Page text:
Quoting the journalist and critic Janet Macolm, Gertner draws parallels between litigation and psychotherapy: a “law cure” empowers a person who is traumatized or deeply wronged to tell her story to the world and achieve catharsis, if not justice. In a fascinating malpractice case, for example, Gertner represents an emotionally fragile woman whose psychiatrist had manipulated her into a long and unhealthy sexual relationship. Repeatedly hospitalized for depression that was only exacerbated by her supposed helper, the victim clings to the hope of her day in court. “I am literally living for that moment,” she tells Gertner.

The parallels between law and therapy continue. Gertner’s client identifies so completely with her new savior that the relationship becomes muddied. When Gertner tries to prepare her client for a worst-case scenario, it sends the client into a tailspin, because she thinks Gertner doesn’t believe her story. “She confused my professional judgment and my personal support,” Gertner writes. But isn’t it also Gertner who confuses the two?

Gertner channels a client again when she takes on the defense of Lisa Grimshaw, who was accused of arranging the murder of her savagely abusive husband, Tom. It was the first time battered-women syndrome had been admitted as a defense in Massachusetts. Gertner tells the jury in agonizing detail about the years of torture Grimshaw suffered at the hands of not only Tom but also a succession of violent boyfriends and her own father. Gertner sits in a chair before the jury, folding herself into the fetal position. “For my closing, I will relive Lisa’s story of the hours before Tom’s death. I will transform myself into her.”

 
It’s important in reviewing memoir not to become so engrossed in the biography of the memoirist that the book’s qualities as literature are overlooked. In Defense of Women contains much lucid, charming writing on complex topics, a conversational tone, bracing honesty, and flashes of humor. The case re-enactments are riveting, like the best courtroom dramas.

Occasionally, though, Gertner rushes headlong past concepts that would have deepened the book had she taken a breath. She frames her journey around the advocate’s challenge of “feeling empathy, and yet learning detachment”—another parallel to the therapeutic relationship. We could have used much more about how that works: where lawyers draw the lines, and whether Gertner thinks she achieved that delicate balance, especially as a judge. Perhaps that material will be plumbed in a second book.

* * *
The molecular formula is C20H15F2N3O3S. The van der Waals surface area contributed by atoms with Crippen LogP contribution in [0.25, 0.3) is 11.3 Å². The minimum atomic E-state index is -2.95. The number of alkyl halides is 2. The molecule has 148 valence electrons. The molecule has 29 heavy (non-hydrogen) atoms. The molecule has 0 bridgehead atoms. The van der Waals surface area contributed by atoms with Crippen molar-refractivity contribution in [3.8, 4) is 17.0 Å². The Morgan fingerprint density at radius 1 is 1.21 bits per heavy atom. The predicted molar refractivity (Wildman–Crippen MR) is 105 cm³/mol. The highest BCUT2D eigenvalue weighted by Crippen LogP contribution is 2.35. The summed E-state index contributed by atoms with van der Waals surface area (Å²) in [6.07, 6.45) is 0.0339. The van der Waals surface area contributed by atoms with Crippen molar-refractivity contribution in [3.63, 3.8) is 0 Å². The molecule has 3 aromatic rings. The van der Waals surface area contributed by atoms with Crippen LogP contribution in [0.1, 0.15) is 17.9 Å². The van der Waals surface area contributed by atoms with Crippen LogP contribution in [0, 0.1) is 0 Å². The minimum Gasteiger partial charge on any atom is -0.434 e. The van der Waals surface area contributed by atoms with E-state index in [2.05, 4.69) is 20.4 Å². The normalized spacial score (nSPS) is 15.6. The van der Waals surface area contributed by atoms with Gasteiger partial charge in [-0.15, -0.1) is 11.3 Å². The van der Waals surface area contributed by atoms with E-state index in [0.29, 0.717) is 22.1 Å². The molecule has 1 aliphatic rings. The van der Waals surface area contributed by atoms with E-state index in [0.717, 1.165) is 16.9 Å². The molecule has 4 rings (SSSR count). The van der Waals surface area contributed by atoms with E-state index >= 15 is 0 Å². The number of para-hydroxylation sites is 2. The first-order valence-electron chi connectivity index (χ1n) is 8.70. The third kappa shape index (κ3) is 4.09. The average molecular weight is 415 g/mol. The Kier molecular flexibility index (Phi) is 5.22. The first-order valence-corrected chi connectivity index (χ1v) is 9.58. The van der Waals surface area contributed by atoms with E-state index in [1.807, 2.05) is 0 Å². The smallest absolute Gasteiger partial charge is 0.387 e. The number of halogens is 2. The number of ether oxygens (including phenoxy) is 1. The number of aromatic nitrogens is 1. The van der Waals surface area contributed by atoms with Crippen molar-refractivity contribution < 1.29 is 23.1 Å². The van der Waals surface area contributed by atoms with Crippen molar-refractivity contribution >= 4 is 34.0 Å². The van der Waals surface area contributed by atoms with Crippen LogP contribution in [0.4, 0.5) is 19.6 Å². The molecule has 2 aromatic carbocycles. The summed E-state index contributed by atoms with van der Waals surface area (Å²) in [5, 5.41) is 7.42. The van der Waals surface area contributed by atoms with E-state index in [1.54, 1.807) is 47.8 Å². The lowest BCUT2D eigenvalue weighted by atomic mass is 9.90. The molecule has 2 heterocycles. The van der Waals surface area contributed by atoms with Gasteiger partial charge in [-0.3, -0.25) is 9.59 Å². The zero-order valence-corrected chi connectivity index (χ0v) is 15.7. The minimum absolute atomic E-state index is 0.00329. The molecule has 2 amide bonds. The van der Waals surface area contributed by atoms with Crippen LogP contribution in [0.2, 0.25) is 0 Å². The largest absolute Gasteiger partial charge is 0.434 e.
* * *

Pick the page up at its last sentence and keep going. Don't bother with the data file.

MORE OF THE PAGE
The memoir’s title is a bit of a misnomer, because over twenty years Gertner did, of course, defend men, including one young man accused of date rape, precisely the sort of crime Gertner had pushed the law to recognize earlier in her career. Taking the case earned Gertner the scorn of some feminists who saw a betrayal of her values—or theirs.

As the 1970s grow more distant, Gertner finds that the issues of sex discrimination and women’s rights grow more subtle and complex. “The criminal law should not swing from one gender stereotype—women always lie; no means yes—to another—women never lie, yes means no,” she writes. She begins to doubt the wisdom of using criminal law to push a social agenda, as she had done for years with civil law. Too much is at stake. “Rape was different, I agreed in my soul. But the criminal law is different too, the potential loss of liberty especially compelling. Rape is unique, but so is freedom.”

Does the fact that Gertner by this time is the mother of two boys influence her thinking? Admirably, she doesn’t discount the possibility. “When I looked at [the defendant] I suddenly saw my baby sons,” she says. Far from being inconsistent or hypocritical, Gertner’s defense of the young man was completely in character: she has always led with her heart.

A whiff of controversy surrounded the announcement last year that Gertner was writing a memoir, especially one that admits to a career as “an unrepentant advocate.” Her conservative critics leapt at the tendentious title. Isn’t a judge supposed to rule based on the facts and the law, and not “advocate” for anyone, female or otherwise?

Gertner takes care to confine her book to her days as an attorney, when she is supposed to argue fiercely for one side over the other. But she admits to a bit of an identity crisis. “It was as if conceiving of me in my new judicial role required wiping out the memory of the advocate, the activist, the trial lawyer—roles that had meant very much to me, representing people whom I cared so much about, cases that I had taken so much to heart.”

In February, Gertner announced that she will retire from the federal bench this September, when she turns 65. Perhaps she finds the judge’s chambers too confining. It’s hard to imagine that anyone like her could be confirmed as a federal judge in the sulfurous climate that grips Washington today. Paradoxically, perhaps, it is precisely in her honesty, her compassion, and her fierce dedication to equal rights that Gertner’s judicial temperament comes shining through.

 

Renée Loth is a columnist for the Boston Globe.